Meet Jean Ronnei, whose position as incoming President of the School Nutrition Association (SNA) puts her in a tough spot. She must tread a fine line between the interests of America’s “lunch ladies” and the children they serve, and the interests of the processed food companies that sell their wares to school cafeterias and provide about half of SNA’s operating budget.
The 55,000 member organization of school food professionals has come under fire during the past couple of years for demanding rollbacks to new federal rules mandating healthier meals for students. Critics say the group’s ties to processed food manufacturers tarnish its reputation, and raise questions about whose interests they really represent.
As President, will Ronnei continue to prioritize the needs of SNA’s Big Food sponsors, or will she once again put kids’ health at the top of the organization’s agenda?
Jean Ronnei is already well known to those who follow school food news. Her St. Paul (MN) school district has long been a leader in serving healthy food to kids, and has often been cited as an example that other school districts should emulate.
She has been lauded for her involvement in Farm to School efforts, and for her outreach to St. Paul’s immigrant families, to help them feel comfortable with the food served in her schools. She has even used recipes, like Hmong beef fried rice, suggested by parents of her students. “The kids love that their moms helped to create the dishes,” Ronnei told USA Today.
In 2012, Ronnei won the grand prize in the Physicians Committee for Responsible Medicine’s “Golden Carrot Awards” that honor schools “doing an exceptional job of improving the healthfulness of school lunches” with a particular emphasis on encouraging students to eat lots of fresh fruits and vegetables, according to the PCRM website.
Ronnei attracted national attention as an early adopter of the 2010 Healthy Hunger Free Kids Act (HHFKA) nutrition standards that have been rolling out in schools since 2012. By 2013, her school meal program was already meeting HHFKA sodium reduction targets that would not kick in until 2015.
She’s been ahead of the curve on whole grains, too. St. Paul Public Schools began searching for a 51% whole grain (called “whole grain rich”) sandwich roll as long ago as 2009, achieving success by 2011. Schools were not required to serve exclusively “whole grain rich” products until 2014.
In 2013, Ronnei conducted a taste testing for students of two different focaccias – one made with refined white flour, the other “baked in district ovens from a new recipe that uses heart-healthy whole grain flour that looks as white, fluffy, and familiar as Wonder Bread.” As Pro Bono Press further reported:
“The notion that kids will reject healthy food is commonly held, often by parents as we’re trying to rationalize another trip to a McDonalds drive-thru. But Ronnei, who was recently named food service director of the year by the School Nutrition Association, believes that kids could develop a taste for what’s good for them if we regularly put good stuff in front of them. ‘They like green beans—I’ve seen it myself,’ she says. As if to demonstrate her point, two girls sitting at the next table sniff suspiciously at the focaccia before taking tentative bites from each piece. After a couple of mouthfuls, the wrinkles in their noses smooth out.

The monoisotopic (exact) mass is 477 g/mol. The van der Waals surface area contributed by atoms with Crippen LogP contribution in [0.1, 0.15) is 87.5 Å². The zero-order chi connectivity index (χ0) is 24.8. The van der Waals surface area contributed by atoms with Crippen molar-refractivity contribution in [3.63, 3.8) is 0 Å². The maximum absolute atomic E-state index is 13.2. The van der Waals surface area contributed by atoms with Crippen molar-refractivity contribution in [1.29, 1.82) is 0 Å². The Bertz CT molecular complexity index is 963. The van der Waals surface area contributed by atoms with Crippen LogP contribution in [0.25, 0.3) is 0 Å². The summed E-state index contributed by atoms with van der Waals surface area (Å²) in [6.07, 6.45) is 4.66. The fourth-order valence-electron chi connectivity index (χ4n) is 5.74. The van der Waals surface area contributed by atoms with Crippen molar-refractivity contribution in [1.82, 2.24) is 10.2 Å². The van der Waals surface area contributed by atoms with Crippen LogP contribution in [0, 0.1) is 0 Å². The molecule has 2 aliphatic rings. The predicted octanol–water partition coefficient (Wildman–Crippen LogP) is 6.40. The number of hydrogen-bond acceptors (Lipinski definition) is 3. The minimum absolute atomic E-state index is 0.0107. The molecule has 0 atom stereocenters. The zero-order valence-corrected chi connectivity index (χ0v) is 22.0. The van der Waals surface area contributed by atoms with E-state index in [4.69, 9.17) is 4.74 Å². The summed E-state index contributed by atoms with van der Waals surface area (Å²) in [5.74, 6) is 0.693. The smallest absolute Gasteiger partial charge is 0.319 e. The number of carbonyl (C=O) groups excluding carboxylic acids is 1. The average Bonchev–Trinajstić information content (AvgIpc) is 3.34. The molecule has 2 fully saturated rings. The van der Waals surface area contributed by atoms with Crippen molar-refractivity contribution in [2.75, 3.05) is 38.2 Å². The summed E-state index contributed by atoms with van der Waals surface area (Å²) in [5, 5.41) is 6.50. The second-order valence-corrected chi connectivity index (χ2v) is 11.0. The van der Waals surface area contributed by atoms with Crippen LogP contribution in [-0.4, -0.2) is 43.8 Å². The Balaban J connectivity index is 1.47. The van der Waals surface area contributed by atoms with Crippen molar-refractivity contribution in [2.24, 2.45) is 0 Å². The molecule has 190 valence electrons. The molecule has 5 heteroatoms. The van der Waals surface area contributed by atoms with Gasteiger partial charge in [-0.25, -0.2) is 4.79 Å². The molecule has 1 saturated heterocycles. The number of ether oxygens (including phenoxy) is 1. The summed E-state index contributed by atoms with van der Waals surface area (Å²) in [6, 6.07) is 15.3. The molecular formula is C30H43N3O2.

” ‘I like the square one,’ says the girl with pigtails. ‘So do I,’ says her friend.
” ‘See there,’ Ronnei says. ‘Two votes for the healthy stuff.’ ”
All of which makes Ronnei an eyebrow-raising choice to assume the leadership of an organization that includes in its 2015 Position Paper the demand that Congress roll back many of the nutrition standards of the 2010 HHFKA, in particular seeking to block implementation of any further sodium reduction, as well as gutting requirements that every student take a fruit or vegetable with their meal, and that all grains be “whole grain rich.”
SNA claims that these regulations, that guarantee kids are getting a healthier school lunch than just a few years ago, are causing students to reject school food.
Yet as far back as 2007, Ronnei told the Washington Post that she agreed with the conclusions of a study that had just come out of the University of Minnesota showing that kids did not reject healthier school meals. Ronnei told the Post that the percentage of St. Paul kids eating school lunches increased during the same time the district had been offering more fruits and vegetables.
But by 2014, when she became Vice President of SNA, the woman who just the year before had insisted that kids “like green beans – I’ve seen it myself,” and who advocated for changing kids’ tastes by repeated exposure to healthier foods, had changed her tune.
In May 2014, NPR reported “[Ronnei] says there’s another problem with the current rules — kids just don’t want to eat their vegetables. But now, schools are required to make students take at least one serving of fruits or vegetables.”
She complained to the Minneapolis Star tribune that her district was no longer able to serve “familiar foods” like white rice or all-white-flour biscuits because of the “whole grain rich” requirement.